African oil is sweeter and lighter than Middle Eastern crudes and in recent years it has begun to look increasingly desirable. For political reasons, it became especially attractive after 9/11, and today the US imports more oil from Africa than from the entire Persian Gulf. But there is competition: China now imports more than a quarter of its oil from African countries and Angola has overtaken Saudi Arabia to become its chief supplier. In Poisoned Wells: The Dirty Politics of African Oil, Nicholas Shaxson argues that these developments are alarming. While the people who live in Africa’s big oil-producing countries are getting poorer and angrier, their leaders ‘have a rising tide of money at their disposal’ and are ‘fit for mischief’. He warns of a ‘cosy post-colonial complacency’ blinding Westerners to the fact that African oil isn’t a threat only to the people who live in the countries where it’s produced: it’s also ‘spreading poison deep into the fabric of the international financial system and the rich world’s democracies’.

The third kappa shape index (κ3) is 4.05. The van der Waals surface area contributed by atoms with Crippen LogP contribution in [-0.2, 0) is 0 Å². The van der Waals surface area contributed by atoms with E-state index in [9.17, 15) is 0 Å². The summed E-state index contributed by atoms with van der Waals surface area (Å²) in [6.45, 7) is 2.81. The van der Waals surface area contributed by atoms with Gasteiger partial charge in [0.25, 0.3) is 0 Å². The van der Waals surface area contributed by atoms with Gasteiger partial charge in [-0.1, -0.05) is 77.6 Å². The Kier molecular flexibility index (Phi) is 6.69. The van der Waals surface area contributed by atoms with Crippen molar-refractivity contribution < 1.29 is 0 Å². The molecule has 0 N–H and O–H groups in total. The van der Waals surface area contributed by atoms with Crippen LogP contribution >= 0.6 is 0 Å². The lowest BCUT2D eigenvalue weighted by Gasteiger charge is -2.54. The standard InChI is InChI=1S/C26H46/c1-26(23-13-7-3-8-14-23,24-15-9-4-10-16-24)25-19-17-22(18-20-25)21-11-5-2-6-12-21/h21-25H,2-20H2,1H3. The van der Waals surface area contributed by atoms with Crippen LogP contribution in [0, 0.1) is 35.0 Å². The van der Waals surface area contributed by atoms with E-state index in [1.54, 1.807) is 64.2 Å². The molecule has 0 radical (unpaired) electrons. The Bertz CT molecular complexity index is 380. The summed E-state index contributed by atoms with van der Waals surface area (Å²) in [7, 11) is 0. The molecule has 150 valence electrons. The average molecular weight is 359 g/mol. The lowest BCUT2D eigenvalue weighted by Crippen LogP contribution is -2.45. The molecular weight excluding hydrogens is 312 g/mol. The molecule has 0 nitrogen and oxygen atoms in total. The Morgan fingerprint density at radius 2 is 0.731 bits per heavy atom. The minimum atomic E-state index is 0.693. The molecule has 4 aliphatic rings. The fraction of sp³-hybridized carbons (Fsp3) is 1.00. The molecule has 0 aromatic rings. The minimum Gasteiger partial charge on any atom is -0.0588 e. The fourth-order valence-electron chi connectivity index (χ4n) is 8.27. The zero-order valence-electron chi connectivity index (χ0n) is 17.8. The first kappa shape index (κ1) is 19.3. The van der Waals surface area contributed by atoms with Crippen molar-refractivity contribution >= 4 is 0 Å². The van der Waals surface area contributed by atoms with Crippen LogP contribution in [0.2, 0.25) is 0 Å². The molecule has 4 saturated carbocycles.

- Poisoned Wells: The Dirty Politics of African Oil by Nicholas Shaxson
- Oil Wars edited by Mary Kaldor, Terry Lynn Karl and Yahia Said
- Untapped: The Scramble for Africa’s Oil by John Ghazvinian